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UCLA researchers identify gene with potential to treat white-fat-related diseases

By Danielle H. Cho

Feb. 14, 2023 11:04 p.m.

UCLA researchers have discovered a gene responsible for producing different traits in brown and white fat cells, which may have implications for the treatment of diabetes and obesity.

Brown fat cells generate heat and maintain body temperature in cold environments while white fat cells store fat, according to a paper from Comprehensive Physiology. Brown fat is the type of fat cell that helps people burn fat, while white fat is the type of fat associated with disease, said Claudio Villanueva, a professor in the Department of Integrative Biology and Physiology.

As humans grow, they slowly lose their brown fat, said Kevin Qian, a medical student, pathology doctoral student, and an author of the paper published in January. The ability to regenerate this brown fat in adults could potentially lead to treatments for diseases caused by an accumulation of white fat cells, such as diabetes or obesity, he said.

“It’s been shown that there’s at least a correlation between the presence of brown fat and decreased blood sugar, decreased incidence of diabetes and other metabolic benefits,” Qian said.

Brown fat cells have a different appearance than white fat cells. Fat is packaged into organelles called lipid droplets in cells – brown fat cells have many tiny lipid droplets, whereas white fat cells have one giant lipid droplet, Qian said.

The fact that brown fat cells have many tiny lipid droplets is important because there is a trade-off between surface area and volume, he said, adding that the more surface area a cell has, the easier it is for the cell to send enzymes to use the fat.

Peter Tontonoz, a professor of pathology and laboratory medicine and corresponding author of the paper, said researchers discovered the mechanism that controls lipid droplet size in fat cells.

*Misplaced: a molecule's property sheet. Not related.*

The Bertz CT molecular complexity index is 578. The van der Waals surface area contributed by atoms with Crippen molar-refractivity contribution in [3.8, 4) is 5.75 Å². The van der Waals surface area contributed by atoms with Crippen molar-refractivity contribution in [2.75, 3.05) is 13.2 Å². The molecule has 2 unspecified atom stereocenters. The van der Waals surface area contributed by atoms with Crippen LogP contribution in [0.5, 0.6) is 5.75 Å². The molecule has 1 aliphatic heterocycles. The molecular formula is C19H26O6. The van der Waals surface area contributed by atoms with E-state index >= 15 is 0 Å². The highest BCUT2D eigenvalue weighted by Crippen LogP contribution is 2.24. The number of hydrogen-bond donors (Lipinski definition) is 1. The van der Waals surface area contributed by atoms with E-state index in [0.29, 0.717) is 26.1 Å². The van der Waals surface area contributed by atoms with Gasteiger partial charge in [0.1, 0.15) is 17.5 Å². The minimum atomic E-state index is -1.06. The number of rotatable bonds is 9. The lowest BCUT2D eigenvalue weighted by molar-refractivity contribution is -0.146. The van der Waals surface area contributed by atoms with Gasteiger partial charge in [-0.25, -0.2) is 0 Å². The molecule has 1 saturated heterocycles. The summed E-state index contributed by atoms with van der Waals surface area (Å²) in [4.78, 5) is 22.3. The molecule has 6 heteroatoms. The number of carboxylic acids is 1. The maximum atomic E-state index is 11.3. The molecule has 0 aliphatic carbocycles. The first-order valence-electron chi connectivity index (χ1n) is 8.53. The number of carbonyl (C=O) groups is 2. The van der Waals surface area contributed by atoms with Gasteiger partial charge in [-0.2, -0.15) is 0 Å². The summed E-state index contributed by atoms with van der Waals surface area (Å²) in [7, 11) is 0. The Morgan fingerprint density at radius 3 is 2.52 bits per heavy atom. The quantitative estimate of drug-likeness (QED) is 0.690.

The researchers found a gene producing a protein called CLSTN3β, which is highly expressed in brown fat cells, Qian said.

“We actually discovered this gene hidden inside of another gene,” Qian said. “It’s like a secret protein that’s hidden inside of our genome.”

In the study, the researchers proposed that the gene limits lipid droplet size by preventing them from merging. Tontonoz said a piece of compelling evidence for this hypothesis was an experiment in which expression of this gene inside fat cell precursors on cell culture dishes resulted in the development of fat cells that contained small lipid droplets.

The researchers also removed the gene in mice, resulting in the accumulation of large lipid droplets in brown fat cells and greater usage of carbohydrates rather than lipids – meaning that the lack of this gene decreased the cell’s ability to use lipids, likely because it led to a change in lipid droplet size, according to the study.

Qian said removing the gene also impacted the mice’s ability to maintain their temperature in cold environments.

“​​We found that when you knock out the protein, … the mouse is not quite as able to use lipids on its brown fat, and as a result, it’s got some deficits in its ability to stay warm,” Qian said.

When the researchers expressed the gene in white fat cells in mice, it was able to prevent the lipid droplets from merging into one large lipid droplet, according to the study.

They further found that CLSTN3β protein keeps the lipid droplets small by inhibiting a protein involved in the fusion of lipid droplets.

These experiments were conducted in mice, but the results may be relevant to humans because the authors found that the CLSTN3β protein is conserved in humans and also enriched in fat with many tiny lipid droplets, Qian said.

Qian said this is the first paper to uncover the mechanism of how lipid droplets are organized in brown and white fat cells.

Villanueva said he is interested in researching converting white fat cells into heat-producing fat cells. This study has opened up a new potential avenue, he said.

“Brown fat can burn energy, and so understanding the balance between fat burning and fat storage is obviously of relevance to humans,” Tontonoz said.

Although they lie farther ahead in the future, there are some ideas for targeting this gene as a therapy for obesity, Tontonoz said.

“What we’re fundamentally studying is how cells decide whether to store or whether to use their lipid,” Tontonoz said. “In the long term, if we understand that mechanism better, we might be able to develop drugs that tell cells to use lipids.”

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Danielle H. Cho
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